Confining metal corrals steered them across the warehouse, lit blindingly bright. Banners strung across the high ceiling shouted patriotic slogans in monstrous black letters. Hundreds upon hundreds queued, and this was only one of two dozen warehouses. Coupled with everyone who still stood beneath the sky and those who’d already passed through… the sheer number of children was too great for Nathaniel to fathom.

The aura here was starkly different. Outside, there had been nerves. Inside, the silence was oppressive, broken only by the occasional jittery, high-pitched laugh that made his stomach knot, genial Nathaniel wanting to snap at their owners to shut up. After hours more enduring the uptight atmosphere he started to squirm, in dire need of a bathroom.

“Hurry up,” he moaned under his breath as he slowly processed past the midway point of his corral, bladder distending and starting to hate Tax Day. He already dreaded the next he had to attend. At least there’d be a long, 10-year gap.

Hours later again, Nathaniel reached the front of his queue for the second time. Forcing down the unbearable need to relieve himself as the gate was unlatched, he was led to one of ten identical desks. A steely, grey-suited woman sat behind it, looking bored. The young man – he couldn’t have been more than 19 – who’d led him there flashed Nathaniel a charming, but weary smile.

“Profile,” the woman said disinterestedly, barely sparing Nathaniel a glance.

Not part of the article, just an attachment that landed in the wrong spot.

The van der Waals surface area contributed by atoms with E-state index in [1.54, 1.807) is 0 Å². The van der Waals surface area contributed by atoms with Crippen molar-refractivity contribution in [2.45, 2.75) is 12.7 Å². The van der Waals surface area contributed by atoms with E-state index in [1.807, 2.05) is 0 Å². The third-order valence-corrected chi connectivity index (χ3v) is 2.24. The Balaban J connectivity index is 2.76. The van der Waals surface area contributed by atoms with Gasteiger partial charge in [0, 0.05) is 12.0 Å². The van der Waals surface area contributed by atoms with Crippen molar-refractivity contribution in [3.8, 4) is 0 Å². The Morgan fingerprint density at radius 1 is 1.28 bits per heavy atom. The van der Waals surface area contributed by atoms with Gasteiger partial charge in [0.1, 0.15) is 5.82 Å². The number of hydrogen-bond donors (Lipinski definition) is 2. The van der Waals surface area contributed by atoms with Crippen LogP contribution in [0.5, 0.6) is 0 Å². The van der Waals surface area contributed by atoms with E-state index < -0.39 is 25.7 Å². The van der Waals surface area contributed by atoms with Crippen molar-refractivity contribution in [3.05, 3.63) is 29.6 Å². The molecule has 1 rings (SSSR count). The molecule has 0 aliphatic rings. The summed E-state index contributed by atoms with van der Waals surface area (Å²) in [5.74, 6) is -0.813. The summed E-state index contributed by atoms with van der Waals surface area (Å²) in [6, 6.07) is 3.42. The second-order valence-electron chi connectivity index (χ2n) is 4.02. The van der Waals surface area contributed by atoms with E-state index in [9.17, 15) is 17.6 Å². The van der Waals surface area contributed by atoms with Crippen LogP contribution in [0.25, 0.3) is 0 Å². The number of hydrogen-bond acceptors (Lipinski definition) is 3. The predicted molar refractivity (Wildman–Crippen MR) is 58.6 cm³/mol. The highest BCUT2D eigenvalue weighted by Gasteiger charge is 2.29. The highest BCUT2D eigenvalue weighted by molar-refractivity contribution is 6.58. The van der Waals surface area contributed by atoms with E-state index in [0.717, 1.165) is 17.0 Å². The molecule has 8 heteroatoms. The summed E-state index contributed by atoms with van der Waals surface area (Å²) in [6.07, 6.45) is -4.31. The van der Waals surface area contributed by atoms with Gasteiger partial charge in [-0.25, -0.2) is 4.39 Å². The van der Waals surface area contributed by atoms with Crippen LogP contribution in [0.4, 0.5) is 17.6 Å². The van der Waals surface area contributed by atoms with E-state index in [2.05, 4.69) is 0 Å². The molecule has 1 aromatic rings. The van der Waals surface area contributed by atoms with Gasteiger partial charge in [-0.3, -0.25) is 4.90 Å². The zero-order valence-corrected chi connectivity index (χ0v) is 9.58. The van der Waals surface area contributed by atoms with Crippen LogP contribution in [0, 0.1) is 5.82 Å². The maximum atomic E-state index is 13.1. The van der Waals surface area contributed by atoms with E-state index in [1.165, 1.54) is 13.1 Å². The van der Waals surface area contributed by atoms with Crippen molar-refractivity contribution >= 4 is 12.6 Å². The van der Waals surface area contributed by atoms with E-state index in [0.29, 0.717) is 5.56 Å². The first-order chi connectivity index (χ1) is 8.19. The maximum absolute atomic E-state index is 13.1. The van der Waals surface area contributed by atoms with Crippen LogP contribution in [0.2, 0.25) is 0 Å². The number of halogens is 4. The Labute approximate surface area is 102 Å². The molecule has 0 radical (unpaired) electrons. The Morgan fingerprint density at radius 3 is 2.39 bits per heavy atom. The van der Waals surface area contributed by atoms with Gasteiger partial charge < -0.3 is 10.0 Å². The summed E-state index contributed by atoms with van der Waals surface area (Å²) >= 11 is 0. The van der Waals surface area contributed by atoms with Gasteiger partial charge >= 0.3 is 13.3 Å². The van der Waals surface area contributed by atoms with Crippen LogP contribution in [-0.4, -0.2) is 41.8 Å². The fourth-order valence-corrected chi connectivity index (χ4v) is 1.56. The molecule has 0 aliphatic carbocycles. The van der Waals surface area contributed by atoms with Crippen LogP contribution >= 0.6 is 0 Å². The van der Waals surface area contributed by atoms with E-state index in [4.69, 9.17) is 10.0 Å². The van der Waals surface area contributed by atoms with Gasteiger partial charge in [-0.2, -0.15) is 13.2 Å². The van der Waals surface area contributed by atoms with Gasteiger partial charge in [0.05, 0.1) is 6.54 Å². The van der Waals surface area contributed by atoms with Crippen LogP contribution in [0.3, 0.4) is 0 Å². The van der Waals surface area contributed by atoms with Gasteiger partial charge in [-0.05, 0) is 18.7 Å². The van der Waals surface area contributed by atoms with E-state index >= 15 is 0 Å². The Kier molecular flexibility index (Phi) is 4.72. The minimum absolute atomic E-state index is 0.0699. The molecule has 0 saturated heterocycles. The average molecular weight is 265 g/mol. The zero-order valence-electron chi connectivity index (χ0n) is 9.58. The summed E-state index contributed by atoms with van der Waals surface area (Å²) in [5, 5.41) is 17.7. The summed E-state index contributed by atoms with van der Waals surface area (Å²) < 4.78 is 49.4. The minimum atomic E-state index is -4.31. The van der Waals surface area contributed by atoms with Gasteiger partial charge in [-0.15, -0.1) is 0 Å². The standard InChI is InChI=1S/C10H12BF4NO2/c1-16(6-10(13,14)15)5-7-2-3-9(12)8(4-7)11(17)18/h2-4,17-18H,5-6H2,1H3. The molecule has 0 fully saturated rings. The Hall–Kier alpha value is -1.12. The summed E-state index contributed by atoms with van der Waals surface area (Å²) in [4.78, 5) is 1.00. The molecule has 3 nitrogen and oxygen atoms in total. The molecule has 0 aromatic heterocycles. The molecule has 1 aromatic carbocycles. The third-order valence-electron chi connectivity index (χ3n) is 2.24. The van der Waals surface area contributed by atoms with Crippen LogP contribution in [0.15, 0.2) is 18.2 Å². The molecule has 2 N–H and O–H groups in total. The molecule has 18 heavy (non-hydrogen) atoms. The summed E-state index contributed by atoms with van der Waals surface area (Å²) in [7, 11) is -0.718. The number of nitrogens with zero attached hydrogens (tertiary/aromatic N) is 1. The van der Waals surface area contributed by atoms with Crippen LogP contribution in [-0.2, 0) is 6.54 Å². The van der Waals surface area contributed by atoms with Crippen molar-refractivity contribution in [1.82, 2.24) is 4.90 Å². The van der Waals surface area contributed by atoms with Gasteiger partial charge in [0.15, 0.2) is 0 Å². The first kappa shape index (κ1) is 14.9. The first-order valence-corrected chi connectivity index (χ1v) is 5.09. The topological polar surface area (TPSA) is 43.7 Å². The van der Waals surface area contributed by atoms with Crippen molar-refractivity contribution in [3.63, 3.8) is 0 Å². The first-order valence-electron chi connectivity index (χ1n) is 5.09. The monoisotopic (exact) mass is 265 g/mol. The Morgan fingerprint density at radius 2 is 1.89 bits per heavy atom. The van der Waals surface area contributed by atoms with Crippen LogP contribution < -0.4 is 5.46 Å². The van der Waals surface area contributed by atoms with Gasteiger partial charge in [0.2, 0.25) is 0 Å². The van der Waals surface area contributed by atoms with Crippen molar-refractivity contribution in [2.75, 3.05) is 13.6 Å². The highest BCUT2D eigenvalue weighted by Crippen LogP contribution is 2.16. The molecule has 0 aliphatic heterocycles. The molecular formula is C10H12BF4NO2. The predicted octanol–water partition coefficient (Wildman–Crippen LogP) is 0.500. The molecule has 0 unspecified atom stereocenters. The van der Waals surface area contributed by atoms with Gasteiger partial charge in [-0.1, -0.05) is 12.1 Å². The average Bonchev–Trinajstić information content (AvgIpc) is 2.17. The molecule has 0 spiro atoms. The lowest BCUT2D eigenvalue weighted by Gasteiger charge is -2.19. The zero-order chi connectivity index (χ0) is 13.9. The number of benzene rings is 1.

The young man held out his hand and Nathaniel, fighting not to wince and dance on the spot, unpinned his profile.

“Nathaniel John Laker,” the young man read. “Strong predisposition for language and arts. Daily participation in military games, perfect attendance…”

He read Nathaniel’s profile fluidly, easily navigating the difficult words near the end – Nathaniel had no clue what they meant. He tried to listen, but kept getting distracted by his bladder.

Finished, the young man placed it on the desk. The woman’s eyes flicked across the profile.

“No room for more arts boys.”

“But look at his school marks, his ancestry,” the young man wheedled as Nathaniel blinked, bewildered. “Look at his health – almost perfect. No family history of serious disease.”

“Math and science is what we’re after. We’ve had a shortage the last few years, remember? But his profile is decent, I’ll admit. I’ll make a note to keep the next male of his ancestry.”

“But Ma’am, this one’s worth keeping.”

“They’re all worth keeping to you. That’s why we’re past our quota for arts already.”